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TEsting for Arterial Disease in Diabetes (TrEAD) Study

2019-08-21 20:05:49 | BioPortfolio

Summary

This study will focus on determining;

- How accurate the test is in detecting poor circulation

- How it's accuracy compares to other commonly used tests, and

- Whether test results are linked to the chance of ulcer healing or amputation. Across 2 hospitals, 305 diabetic patients will be scanned using the focused ultrasound test as well as other commonly used tests to detect poor circulation. Their results will be compared to a full version of the ultrasound test to identify the most accurate.

Description

In the UK, over 7,000 amputations are performed each year because of diabetes. Most of these (80%) occur when a foot wound, also known as an ulcer, does not heal. The most important cause of this is poor circulation to the feet. Currently, there are no accurate tests that foot specialists can use to detect poor circulation when they see patients. Because of this, poor circulation can be missed and its treatment delayed.

A focused ultrasound test at the ankle, using a sensor and gel on the skin, can detect poor circulation. It is safe, painless and I have previously proven that it can be learned and performed quickly. It may help avoid amputations by detecting poor circulation so that it can be treated quickly.

Study Design

Conditions

Diabetic Foot

Intervention

Transcutaneous pressure of oxygen (TcPO2), Toe Brachial Pressure Index (TBPI), Podiatry Ankle Duplex scan (PAD-scan), Duplex Assist, Ankle Brachial Pressure Index (ABPI)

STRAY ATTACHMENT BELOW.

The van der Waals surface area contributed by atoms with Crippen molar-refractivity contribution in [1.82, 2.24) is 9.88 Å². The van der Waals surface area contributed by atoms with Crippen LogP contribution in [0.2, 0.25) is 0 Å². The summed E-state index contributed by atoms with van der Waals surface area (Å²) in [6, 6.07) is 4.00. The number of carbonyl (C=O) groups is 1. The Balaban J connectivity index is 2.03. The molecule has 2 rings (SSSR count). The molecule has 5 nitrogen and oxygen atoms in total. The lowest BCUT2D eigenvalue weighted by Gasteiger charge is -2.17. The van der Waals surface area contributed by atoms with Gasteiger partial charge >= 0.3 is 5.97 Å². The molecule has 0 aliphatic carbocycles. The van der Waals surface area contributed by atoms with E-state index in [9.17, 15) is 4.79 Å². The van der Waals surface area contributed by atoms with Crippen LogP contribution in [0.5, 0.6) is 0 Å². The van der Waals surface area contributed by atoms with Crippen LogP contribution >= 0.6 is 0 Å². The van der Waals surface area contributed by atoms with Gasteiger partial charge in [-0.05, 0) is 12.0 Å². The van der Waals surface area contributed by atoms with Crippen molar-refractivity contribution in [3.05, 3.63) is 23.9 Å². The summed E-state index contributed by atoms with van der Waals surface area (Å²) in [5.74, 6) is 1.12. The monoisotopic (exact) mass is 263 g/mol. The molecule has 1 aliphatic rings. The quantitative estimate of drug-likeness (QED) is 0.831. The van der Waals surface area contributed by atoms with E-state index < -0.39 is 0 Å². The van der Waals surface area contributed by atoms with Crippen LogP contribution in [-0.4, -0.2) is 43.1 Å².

Location

West Middlesex University Hospital
London
United Kingdom
TW76AF

Status

Recruiting

Source

Imperial College Healthcare NHS Trust

Results (where available)

View Results

Links

Published on BioPortfolio: 2019-08-21T20:05:49-0400

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Medical and Biotech [MESH] Definitions

Comparison of the BLOOD PRESSURE between the BRACHIAL ARTERY and the POSTERIOR TIBIAL ARTERY. It is a predictor of PERIPHERAL ARTERIAL DISEASE.

The blood pressure in the ARTERIES. It is commonly measured with a SPHYGMOMANOMETER on the upper arm which represents the arterial pressure in the BRACHIAL ARTERY.

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The noninvasive measurement or determination of the partial pressure (tension) of oxygen and/or carbon dioxide locally in the capillaries of a tissue by the application to the skin of a special set of electrodes. These electrodes contain photoelectric sensors capable of picking up the specific wavelengths of radiation emitted by oxygenated versus reduced hemoglobin.

The blood pressure in the VEINS. It is usually measured to assess the filling PRESSURE to the HEART VENTRICLE.

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